Camera Angles — Animation

Writing for animation is so much different than writing for comedy or drama for TV.

How so?

You need to add the camera angles, something that when writing a regular spec script professionals will tell you to avoid. And for good reasons too.

As many of my blog readers know, I love animation. I Do! And with determination and a hint of aiming-for-the-impossible I hope to one day write for animation as a living.

But first I must learn the way. The lingo. The format.

And I decided to share the most used camera angles I have found on screenplays; becoming familiar with them will definitely help you get ahead. The more you notice them as you watch TV or as you read a script, will help you add them to your own spec script. And the less of a newbie you will seem–that’s always a plus!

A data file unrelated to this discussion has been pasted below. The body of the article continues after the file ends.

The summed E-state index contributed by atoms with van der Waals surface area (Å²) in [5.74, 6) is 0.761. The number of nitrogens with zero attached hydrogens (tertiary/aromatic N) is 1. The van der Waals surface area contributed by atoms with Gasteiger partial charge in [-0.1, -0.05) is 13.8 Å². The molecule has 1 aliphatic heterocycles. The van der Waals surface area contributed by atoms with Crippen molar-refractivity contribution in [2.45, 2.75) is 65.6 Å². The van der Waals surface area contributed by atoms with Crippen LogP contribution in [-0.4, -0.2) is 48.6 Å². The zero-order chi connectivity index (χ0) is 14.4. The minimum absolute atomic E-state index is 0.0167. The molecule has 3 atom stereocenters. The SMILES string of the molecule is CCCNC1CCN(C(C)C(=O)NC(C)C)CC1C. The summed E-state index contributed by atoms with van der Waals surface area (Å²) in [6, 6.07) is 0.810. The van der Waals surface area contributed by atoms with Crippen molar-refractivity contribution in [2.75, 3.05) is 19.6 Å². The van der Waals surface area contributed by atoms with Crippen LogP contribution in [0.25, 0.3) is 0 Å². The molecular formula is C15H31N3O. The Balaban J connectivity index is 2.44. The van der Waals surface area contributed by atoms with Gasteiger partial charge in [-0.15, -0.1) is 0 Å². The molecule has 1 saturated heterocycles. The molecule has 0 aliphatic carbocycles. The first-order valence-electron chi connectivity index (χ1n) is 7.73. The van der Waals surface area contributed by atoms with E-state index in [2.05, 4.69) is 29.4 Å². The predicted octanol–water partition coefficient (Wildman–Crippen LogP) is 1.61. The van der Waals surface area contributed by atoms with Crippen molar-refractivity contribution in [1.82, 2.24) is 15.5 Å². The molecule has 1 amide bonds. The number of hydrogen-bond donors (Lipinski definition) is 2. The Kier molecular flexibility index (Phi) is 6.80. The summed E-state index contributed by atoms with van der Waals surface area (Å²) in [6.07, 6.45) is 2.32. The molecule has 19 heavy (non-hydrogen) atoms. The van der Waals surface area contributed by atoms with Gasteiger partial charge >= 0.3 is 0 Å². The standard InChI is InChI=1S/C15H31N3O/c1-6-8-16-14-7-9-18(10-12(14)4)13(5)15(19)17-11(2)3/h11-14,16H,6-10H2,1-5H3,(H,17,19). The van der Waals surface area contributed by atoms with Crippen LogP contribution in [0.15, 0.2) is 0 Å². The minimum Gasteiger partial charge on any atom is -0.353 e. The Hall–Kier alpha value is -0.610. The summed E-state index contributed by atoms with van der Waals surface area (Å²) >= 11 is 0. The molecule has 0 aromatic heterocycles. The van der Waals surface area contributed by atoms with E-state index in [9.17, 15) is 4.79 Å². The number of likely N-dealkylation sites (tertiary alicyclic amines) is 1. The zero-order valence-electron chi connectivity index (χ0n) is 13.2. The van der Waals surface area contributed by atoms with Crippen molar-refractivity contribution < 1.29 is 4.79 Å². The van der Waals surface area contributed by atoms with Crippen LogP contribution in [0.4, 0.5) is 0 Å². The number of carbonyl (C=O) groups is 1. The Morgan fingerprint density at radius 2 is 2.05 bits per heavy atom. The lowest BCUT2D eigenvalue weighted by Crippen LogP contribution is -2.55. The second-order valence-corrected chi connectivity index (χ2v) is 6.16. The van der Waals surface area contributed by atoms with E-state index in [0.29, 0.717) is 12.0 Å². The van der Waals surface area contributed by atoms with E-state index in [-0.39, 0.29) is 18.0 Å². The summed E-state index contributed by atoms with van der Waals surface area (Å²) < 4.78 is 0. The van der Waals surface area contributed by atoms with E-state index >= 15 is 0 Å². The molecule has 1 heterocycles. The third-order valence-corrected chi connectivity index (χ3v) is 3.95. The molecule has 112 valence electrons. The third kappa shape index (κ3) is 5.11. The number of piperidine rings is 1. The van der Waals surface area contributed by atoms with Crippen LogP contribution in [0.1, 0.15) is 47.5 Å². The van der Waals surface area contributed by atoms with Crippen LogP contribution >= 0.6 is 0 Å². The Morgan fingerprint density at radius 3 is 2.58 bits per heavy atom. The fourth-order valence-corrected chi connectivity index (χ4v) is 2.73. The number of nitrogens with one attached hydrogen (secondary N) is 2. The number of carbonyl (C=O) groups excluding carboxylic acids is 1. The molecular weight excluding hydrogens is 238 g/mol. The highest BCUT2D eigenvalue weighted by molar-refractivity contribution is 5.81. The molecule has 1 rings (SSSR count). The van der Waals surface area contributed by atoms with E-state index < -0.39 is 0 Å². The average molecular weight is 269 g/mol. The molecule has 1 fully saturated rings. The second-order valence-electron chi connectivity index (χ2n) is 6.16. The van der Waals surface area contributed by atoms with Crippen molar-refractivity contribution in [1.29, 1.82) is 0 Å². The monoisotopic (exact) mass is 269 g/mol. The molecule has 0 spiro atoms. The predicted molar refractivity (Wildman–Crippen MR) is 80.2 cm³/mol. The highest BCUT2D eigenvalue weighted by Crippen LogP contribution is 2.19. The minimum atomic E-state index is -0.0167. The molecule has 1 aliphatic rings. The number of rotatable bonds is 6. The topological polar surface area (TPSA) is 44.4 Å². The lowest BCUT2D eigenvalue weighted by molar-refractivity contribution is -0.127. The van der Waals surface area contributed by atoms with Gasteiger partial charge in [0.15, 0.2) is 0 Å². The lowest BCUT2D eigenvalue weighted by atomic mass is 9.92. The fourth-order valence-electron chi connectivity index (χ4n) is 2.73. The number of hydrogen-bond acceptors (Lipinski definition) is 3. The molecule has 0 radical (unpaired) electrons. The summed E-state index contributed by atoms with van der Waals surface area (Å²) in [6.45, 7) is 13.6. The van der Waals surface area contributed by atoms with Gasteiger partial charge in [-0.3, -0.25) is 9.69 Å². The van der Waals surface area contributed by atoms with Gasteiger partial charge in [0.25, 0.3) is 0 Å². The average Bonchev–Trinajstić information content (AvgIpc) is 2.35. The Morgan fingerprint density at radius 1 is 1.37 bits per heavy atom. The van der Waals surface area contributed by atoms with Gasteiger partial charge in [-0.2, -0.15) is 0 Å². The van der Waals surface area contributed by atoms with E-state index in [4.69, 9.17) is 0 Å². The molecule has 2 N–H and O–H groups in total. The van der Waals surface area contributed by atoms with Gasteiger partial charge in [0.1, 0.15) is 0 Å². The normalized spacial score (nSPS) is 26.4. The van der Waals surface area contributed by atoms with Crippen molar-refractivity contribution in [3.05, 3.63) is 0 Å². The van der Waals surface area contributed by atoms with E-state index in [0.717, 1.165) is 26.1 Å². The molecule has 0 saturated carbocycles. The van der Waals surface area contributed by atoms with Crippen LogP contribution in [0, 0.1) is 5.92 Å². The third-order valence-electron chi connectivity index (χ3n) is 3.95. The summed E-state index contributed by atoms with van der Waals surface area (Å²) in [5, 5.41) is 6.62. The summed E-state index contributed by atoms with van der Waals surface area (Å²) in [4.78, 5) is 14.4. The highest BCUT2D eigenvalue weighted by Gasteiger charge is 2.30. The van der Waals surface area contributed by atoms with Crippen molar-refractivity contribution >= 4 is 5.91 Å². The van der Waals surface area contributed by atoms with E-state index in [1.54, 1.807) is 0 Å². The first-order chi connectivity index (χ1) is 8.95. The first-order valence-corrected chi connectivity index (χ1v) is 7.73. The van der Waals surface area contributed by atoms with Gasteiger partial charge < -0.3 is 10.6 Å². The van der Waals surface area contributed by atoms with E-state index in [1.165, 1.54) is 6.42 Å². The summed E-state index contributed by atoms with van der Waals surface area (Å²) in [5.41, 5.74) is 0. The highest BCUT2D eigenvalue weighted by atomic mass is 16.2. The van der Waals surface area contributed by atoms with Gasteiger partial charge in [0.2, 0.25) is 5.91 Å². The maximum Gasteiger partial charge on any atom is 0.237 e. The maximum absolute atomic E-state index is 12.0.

PUSH IN

CAMERA PANS UP

BACK INSIDE

CLOSER ANGLE ON

WIDER ON

FAVORING

BACK ON

CHARACTER (focuses on said character you are writing about)

WIDER ANGLE

CLOSER ON

DOWN ANGLE ON

ON (such and such character)

FULL ON

CLOSE ON

INSIDE THE

ANGLE ON

WIDER TO INCLUDE

ANOTHER ANGLE

IN THE

BACK OUTSIDE

UNDER THE

HIGHER UP THE

CHARACTER’S POV:

If you know of others please let me know so I can add them :). We toon writers (as I like to call us) need to stick together!

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2 thoughts on “Camera Angles — Animation

  1. Hi there, thanks for following my blog!
    While I don’t work in animation and don’t have any formal training, as an amateur comic writer I find myself subconsciously using a lot of this lingo as well. Good to know a lot of it isn’t just in my head! Perhaps I should expand my set of angles by trying out more of these phrases I don’t use as much.

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